Sam’s Knob

Went out to my favorite spot over the weekend. Dodder has taken over the high spot above the meadow below Sam’s Knob.


Flowers in the meadow.


Lots of sweet bee balm in the meadow.


Meadow grasses.


Meadow ❤️


Black Balsam in the distance.


Views from the short trail up to Sam’s Knob.


Views from the top of Sam’s Knob.


Trail Critters.

Early morning walk in the dew

Here are some photos from a really nice morning a few weeks ago. I woke up early and saw that my corner of the world was drenched in sunlight and early morning dew. On my way to a trail I love to hike I had to pull over multiple times because Western North Carolina just does something to you at 8AM. I found spider webs scattered along fence posts, sweet grazing sheep, and I had my first trillium sighting of the year.

Appalachian Spring Wildflowers: Part 1

Some photos from a few different walks in the woods in April. Jack-in-the-pulpit, more spring beauty, trillium, fleabane, more ragwort, dutchman’s breeches, tons of violets, and a beautiful swallowtail I encountered on the trail one evening.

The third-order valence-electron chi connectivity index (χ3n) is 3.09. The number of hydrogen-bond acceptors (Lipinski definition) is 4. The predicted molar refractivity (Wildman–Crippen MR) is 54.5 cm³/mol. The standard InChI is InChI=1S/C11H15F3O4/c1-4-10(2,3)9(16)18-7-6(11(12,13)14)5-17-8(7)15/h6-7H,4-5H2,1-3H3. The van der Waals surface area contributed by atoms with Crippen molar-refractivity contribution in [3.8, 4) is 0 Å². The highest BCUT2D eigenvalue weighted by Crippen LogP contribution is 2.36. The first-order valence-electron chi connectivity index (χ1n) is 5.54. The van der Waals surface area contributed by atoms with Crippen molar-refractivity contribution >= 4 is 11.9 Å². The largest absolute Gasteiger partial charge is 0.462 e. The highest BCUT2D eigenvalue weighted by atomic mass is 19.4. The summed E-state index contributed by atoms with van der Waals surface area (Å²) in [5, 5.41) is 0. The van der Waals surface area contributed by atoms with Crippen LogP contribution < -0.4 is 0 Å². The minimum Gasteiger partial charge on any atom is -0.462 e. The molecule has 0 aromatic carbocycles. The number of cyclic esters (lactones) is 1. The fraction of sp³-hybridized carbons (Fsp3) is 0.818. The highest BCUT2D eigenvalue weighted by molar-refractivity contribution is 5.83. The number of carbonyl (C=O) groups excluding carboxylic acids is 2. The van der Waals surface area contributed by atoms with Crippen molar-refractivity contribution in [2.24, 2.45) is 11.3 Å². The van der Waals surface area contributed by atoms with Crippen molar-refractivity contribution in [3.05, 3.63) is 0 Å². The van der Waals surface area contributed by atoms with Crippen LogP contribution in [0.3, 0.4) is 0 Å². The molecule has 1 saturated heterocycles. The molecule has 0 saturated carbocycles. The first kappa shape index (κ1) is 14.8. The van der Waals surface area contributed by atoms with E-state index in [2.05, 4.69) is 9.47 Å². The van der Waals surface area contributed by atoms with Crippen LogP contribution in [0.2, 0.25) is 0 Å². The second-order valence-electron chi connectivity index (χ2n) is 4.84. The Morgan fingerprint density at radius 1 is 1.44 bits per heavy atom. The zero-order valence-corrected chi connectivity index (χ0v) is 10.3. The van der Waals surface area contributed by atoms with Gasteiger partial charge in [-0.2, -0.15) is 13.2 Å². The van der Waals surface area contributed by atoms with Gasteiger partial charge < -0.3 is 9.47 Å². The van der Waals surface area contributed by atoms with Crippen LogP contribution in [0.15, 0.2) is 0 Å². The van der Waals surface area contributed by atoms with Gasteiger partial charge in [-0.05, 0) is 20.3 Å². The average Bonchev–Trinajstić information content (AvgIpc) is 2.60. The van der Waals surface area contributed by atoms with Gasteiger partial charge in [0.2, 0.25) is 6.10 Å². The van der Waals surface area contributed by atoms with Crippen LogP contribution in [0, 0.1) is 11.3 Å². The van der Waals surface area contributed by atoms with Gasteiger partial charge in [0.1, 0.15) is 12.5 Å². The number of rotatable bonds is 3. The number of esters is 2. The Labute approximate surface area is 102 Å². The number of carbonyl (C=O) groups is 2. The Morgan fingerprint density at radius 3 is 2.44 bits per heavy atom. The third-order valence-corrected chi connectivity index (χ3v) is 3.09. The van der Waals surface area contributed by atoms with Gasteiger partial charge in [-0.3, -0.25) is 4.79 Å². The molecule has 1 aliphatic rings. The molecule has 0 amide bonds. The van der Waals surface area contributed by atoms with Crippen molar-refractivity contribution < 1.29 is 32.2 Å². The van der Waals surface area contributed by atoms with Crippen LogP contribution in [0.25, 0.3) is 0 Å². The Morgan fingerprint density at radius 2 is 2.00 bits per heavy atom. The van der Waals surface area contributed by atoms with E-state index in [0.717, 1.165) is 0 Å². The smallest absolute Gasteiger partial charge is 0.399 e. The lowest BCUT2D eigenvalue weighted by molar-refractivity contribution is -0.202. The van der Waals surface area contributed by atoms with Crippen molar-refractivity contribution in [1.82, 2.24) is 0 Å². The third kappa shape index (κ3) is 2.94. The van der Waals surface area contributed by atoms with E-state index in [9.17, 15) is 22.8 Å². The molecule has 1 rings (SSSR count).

Jack-in-the-Pulpit
Dutchman’s Breeches

Bloodroot on the Appalachian Trail

Spending time in the woods yesterday reminded me of yet another Mary Oliver poem: ‘How I go to the woods’.

Ordinarily, I go to the woods alone, with not a single
friend, for they are all smilers and talkers and therefore
unsuitable.

I don’t really want to be witnessed talking to the catbirds
or hugging the old black oak tree. I have my way of
praying, as you no doubt have yours.

Besides, when I am alone I can become invisible. I can sit
on the top of a dune as motionless as an uprise of weeds,
until the foxes run by unconcerned. I can hear the almost
unhearable sound of the roses singing.

If you have ever gone to the woods with me, I must love
you very much.

… bloodroot!